As with most things in life, the older people get, the more attention they have to pay towards maintaining their health. Just as knees and backs begin to creak due to a lifetime of wear and tear, so to do our teeth. Considering the amount of munching, crunching, gnashing, and noshing a person will do over the years, it’s quite remarkable how well our teeth holdup when exposed to this kind of daily use and abuse. However, despite this resiliency, your teeth do eventually begin to wear down as you age. Here’s what happens to teeth as you age, and what you can do to help keep your teeth healthy and strong for years to come.

Acid Erosion

One of the biggest threats to the health of your teeth is acid erosion caused by starchy and sugary foods. When eaten, these types of carbohydrates begin to ferment, which causes the sticky bacteria in your mouth known as plaque to produce harmful acids. These types of acids begin to quickly eat away at your teeth’s enamel. When given enough time, this acid will create small divots in your teeth where tooth decay can begin to form.

While most people assume that eating foods high in sugar is the worst thing they can do to their teeth, drink sugary beverages can actually cause greater damage. Sweetened carbonated beverages, such as soda and some sports drinks, cause more damage to your teeth because the carbonation in the drinks increase the acidity levels in your mouth.

To help prevent the affects of acid erosion, make sure you don’t overdo the number of sugary foods, and carbonated beverages you consume on a regular basis. If you find yourself craving something sweet, try chewing on a stick of sugarless gum instead. Chewing gum actually increases the amount of saliva in your mouth, which helps to wash away harmful plaque acids that damage the health of your teeth.

Also try to avoid snacking throughout the day. When you eat a large meal, your mouth produces more saliva, which, again, helps to wash away the acids that form in the mouth. However, when you grab a quick candy bar or bag of chips, your mouth produces much less saliva. This results in more food particles clinging to your teeth and plaque producing more acids.

Finally, make sure you brush and floss daily. Flossing removes any lingering food particles that may become stuck between your teeth, while brushing helps to remove harmful acids and excess plaque that builds up in the mouth.

Wear & Tear

Your teeth function mostly on a mechanical level. They mash and grind just like a mortar and pestle so you can easily digest the foods you consume. Despite the resilient nature of your teeth, they can become cracked or chipped when biting down on something hard. This is why dentist recommend that you never use your teeth to tear open objects or to pop the top off of a bottle.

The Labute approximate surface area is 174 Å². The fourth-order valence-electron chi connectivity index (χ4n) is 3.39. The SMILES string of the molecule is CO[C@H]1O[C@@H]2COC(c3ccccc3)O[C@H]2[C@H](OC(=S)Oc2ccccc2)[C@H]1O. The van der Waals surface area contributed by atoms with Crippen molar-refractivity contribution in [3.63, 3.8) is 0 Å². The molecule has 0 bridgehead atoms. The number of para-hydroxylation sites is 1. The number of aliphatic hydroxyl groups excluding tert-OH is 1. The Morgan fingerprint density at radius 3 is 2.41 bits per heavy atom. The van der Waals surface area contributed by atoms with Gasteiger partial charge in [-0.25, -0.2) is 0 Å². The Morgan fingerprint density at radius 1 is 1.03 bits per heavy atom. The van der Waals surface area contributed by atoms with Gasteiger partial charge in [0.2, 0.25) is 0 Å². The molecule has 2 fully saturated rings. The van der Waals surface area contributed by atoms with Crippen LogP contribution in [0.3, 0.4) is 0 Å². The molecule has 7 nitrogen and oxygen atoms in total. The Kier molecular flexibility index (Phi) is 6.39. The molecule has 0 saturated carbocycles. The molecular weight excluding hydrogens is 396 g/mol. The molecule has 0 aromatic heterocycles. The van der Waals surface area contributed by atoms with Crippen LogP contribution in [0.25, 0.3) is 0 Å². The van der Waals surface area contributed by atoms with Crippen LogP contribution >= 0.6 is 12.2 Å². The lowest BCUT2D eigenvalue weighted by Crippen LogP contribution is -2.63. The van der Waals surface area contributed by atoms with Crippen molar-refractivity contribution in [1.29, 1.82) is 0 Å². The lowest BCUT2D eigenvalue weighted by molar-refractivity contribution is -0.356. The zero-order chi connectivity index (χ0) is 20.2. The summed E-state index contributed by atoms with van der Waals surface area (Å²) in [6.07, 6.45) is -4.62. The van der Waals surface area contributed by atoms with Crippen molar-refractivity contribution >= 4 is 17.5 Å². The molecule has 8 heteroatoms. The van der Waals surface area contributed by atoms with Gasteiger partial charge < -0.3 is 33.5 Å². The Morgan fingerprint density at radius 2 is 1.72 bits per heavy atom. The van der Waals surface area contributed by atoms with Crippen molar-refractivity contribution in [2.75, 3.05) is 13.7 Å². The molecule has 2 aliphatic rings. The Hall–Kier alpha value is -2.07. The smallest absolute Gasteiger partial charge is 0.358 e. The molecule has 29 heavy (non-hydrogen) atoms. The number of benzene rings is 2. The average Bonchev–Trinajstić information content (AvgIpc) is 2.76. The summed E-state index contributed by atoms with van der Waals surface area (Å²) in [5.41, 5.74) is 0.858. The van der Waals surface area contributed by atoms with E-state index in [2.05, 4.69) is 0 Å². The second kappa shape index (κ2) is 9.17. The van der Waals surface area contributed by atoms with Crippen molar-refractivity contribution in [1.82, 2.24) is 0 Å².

Teeth that have been filled due to cavities or undergone root canals are more likely to chip or crack, as they no longer have the same amount of strength as your other healthier teeth.

Individuals who frequently grind or clench their teeth, a condition known as bruxism, can also cause undo stress to the health of their teeth. Usually brought on by stress or anxiety, bruxism can wear down the health of your teeth over time, making them more susceptible to the effects of decay.

To help reduce the affects of wear and tear on your teeth, avoid munching on ice cubes and other types of hard food. Take the time to make sure any item you’re prepared to bite down on doesn’t contain a pit, such as olives, popcorn, or cherries.

You also need to make sure you visit Salmon Creek, WA dentist Dr. Nelson regularly so he can look for any broken or cracked fillings that could weaken the strength of your teeth. If you routinely grind or clench your teeth, Dr. Nelson can help you deal with bruxism by providing you with a mouth guard for you to wear while you sleep.

Dry Mouth

Another frequent oral health problem for seniors is dry mouth, or xerostomia. Individuals who suffer from dry mouth have a significantly higher risk of developing tooth decay and gum disease. A regular, healthy flow of saliva in the mouth is needed to neutralize harmful acids and to wash away lingering food particles.

In seniors, ill fitting dentures, certain types of medications, and a variety of diseases can cause dry mouth. If you notice a drop-off in the amount of saliva your mouth produces, schedule an appointment to talk with a doctor. A prescription change may help to eliminate the problem, or you may need a refitting for your dentures. Until you saliva levels return to normal, try chewing on sugar free gum.